1st Edition

The Routledge Handbook of Philosophy of the Social Mind

Edited By Julian Kiverstein Copyright 2017
    592 Pages
    by Routledge

    590 Pages
    by Routledge

    The idea that humans are by nature social and political animals can be traced back to Aristotle. More recently, it has also generated great interest and controversy in related disciplines such as anthropology, biology, psychology, neuroscience and even economics. What is it about humans that enabled them to construct a social reality of unrivalled complexity? Is there something distinctive about the human mind that explains how social lives are organised around conventions, norms, and institutions?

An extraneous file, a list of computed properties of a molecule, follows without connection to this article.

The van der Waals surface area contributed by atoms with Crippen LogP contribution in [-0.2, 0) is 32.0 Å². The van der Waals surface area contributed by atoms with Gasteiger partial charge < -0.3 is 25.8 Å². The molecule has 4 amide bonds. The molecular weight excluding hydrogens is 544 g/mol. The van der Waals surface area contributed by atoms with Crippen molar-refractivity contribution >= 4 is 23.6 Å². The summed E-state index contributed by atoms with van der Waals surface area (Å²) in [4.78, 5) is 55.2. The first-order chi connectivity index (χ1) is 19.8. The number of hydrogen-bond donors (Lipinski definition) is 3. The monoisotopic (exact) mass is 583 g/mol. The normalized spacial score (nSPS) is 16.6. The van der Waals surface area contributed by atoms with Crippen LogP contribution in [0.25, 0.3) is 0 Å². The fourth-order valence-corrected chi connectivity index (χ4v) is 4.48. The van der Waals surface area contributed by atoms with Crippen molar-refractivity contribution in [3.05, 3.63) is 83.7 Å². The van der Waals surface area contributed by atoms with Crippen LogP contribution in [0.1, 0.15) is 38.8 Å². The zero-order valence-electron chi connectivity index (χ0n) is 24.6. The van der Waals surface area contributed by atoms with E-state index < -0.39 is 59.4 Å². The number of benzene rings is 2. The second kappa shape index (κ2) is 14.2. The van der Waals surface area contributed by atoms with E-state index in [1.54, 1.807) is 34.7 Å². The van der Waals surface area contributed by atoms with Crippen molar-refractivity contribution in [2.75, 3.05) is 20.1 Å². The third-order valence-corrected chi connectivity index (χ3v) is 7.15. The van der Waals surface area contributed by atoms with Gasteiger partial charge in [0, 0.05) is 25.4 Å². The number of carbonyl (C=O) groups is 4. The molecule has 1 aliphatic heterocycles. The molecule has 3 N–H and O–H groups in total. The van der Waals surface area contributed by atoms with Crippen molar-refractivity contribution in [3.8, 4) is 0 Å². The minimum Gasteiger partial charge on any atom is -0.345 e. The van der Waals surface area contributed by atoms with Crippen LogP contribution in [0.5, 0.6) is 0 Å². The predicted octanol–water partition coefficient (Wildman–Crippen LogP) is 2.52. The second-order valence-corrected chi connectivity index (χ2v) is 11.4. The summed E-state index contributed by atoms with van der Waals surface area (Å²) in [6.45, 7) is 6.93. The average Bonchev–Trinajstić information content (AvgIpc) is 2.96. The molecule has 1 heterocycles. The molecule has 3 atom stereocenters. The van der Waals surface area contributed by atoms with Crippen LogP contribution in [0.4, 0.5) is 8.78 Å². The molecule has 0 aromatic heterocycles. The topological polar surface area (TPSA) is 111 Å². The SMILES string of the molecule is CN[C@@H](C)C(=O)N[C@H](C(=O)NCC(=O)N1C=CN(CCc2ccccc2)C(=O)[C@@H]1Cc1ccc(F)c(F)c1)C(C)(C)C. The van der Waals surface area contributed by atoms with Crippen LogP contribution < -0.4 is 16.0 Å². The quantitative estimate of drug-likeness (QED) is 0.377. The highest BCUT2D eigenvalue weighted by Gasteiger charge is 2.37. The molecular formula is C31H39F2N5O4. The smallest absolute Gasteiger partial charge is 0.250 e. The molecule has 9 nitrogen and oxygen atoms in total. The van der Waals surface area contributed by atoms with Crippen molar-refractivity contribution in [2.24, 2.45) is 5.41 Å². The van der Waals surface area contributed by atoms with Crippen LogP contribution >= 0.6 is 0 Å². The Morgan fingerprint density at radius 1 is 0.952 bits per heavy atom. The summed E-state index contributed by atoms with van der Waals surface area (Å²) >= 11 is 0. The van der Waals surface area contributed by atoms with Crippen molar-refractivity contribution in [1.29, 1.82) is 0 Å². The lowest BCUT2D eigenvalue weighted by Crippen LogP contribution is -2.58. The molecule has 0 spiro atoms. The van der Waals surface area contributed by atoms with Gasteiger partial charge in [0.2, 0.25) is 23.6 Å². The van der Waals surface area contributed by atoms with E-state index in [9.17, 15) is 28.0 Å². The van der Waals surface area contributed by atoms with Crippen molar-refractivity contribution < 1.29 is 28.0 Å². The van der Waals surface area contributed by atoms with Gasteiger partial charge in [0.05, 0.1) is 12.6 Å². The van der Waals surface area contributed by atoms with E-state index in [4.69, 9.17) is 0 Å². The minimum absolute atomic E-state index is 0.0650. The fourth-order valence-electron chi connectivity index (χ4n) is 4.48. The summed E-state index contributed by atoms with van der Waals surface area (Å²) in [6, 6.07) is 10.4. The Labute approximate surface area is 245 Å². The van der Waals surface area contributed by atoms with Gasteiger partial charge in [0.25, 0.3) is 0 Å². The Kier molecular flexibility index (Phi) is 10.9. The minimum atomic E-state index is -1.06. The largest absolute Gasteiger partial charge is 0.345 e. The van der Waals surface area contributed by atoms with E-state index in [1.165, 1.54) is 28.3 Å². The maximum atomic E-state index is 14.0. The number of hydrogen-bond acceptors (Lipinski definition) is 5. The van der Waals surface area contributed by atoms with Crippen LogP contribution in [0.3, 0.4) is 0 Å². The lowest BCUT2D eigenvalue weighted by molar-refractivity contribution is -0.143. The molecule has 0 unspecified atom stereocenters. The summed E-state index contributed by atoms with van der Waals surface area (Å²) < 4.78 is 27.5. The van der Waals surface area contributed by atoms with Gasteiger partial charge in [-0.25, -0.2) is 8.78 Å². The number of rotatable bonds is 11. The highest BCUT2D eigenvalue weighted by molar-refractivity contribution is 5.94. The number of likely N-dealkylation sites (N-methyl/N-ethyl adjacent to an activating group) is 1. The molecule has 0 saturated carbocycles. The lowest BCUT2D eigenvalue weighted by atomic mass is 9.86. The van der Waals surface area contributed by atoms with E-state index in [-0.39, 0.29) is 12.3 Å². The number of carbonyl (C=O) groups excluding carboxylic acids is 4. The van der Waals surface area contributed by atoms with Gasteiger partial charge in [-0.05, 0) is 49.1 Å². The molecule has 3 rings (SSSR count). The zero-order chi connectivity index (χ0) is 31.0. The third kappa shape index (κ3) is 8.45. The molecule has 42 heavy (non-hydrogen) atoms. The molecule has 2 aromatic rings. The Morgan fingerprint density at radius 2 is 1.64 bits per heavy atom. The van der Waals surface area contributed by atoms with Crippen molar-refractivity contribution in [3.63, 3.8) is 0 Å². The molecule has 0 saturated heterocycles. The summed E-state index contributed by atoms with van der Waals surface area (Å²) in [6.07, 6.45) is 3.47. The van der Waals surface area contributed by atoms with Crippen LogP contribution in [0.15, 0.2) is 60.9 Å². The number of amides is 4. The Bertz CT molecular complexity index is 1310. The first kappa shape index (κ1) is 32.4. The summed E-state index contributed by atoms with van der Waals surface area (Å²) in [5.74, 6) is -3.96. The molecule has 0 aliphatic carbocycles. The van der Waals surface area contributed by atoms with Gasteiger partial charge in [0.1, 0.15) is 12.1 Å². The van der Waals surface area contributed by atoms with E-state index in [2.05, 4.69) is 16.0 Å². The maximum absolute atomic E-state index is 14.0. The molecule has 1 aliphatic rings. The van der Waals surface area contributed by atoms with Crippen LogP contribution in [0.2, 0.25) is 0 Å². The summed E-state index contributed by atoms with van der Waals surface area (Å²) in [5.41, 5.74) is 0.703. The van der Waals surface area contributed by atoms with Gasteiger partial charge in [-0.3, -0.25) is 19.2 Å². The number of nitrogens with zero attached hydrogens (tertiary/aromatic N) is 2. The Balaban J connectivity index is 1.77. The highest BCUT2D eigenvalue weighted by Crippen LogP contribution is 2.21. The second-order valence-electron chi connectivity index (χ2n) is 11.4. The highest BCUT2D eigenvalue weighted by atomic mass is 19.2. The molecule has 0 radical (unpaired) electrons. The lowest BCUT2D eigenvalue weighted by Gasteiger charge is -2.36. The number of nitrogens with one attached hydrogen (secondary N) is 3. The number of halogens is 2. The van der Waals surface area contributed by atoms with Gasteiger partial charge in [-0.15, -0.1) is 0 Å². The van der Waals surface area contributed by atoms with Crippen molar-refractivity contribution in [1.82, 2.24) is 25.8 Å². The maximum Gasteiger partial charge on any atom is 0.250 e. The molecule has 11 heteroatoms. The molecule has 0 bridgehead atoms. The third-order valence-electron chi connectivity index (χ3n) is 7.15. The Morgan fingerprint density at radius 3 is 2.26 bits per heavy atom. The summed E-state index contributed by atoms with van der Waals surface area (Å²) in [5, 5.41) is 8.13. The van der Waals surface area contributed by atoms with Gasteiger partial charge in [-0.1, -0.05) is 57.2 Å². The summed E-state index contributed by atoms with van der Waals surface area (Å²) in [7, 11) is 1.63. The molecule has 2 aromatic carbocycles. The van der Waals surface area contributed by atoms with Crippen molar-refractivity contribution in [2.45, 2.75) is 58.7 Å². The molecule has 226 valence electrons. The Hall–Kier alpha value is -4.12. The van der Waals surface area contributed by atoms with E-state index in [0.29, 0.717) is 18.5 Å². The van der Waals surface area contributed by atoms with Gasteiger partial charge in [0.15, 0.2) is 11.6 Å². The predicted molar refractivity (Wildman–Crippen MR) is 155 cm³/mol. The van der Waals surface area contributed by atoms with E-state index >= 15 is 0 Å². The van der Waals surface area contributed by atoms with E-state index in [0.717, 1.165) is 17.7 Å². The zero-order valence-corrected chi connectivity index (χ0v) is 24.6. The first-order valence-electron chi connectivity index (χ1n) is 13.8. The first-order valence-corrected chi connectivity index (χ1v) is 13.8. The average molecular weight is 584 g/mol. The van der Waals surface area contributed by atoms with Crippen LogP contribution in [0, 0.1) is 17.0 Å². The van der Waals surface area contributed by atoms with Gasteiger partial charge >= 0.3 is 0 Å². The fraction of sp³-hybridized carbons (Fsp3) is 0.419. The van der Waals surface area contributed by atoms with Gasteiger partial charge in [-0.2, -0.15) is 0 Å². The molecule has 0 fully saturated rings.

The Routledge Handbook of Philosophy of the Social Mind is an outstanding reference source to the key topics and debates in this exciting subject and is the first collection of its kind. An international team of contributors present perspectives from diverse areas of research in philosophy, drawing on comparative and developmental psychology, evolutionary anthropology, cognitive neuroscience, and behavioural economics. The thirty-two original chapters are divided into five parts:

    • The evolution of the social mind: including the social intelligence hypothesis, co- evolution of culture and cognition, ethnic cognition, and cooperation;
    • Developmental and comparative perspectives: including primate and infant understanding of mind, shared intentionality, and moral cognition;
    • Mechanisms of the moral mind: including norm compliance, social emotion, and implicit attitudes;
    • Naturalistic approaches to shared and collective intentionality: including joint action, team reasoning and group thinking, and social kinds;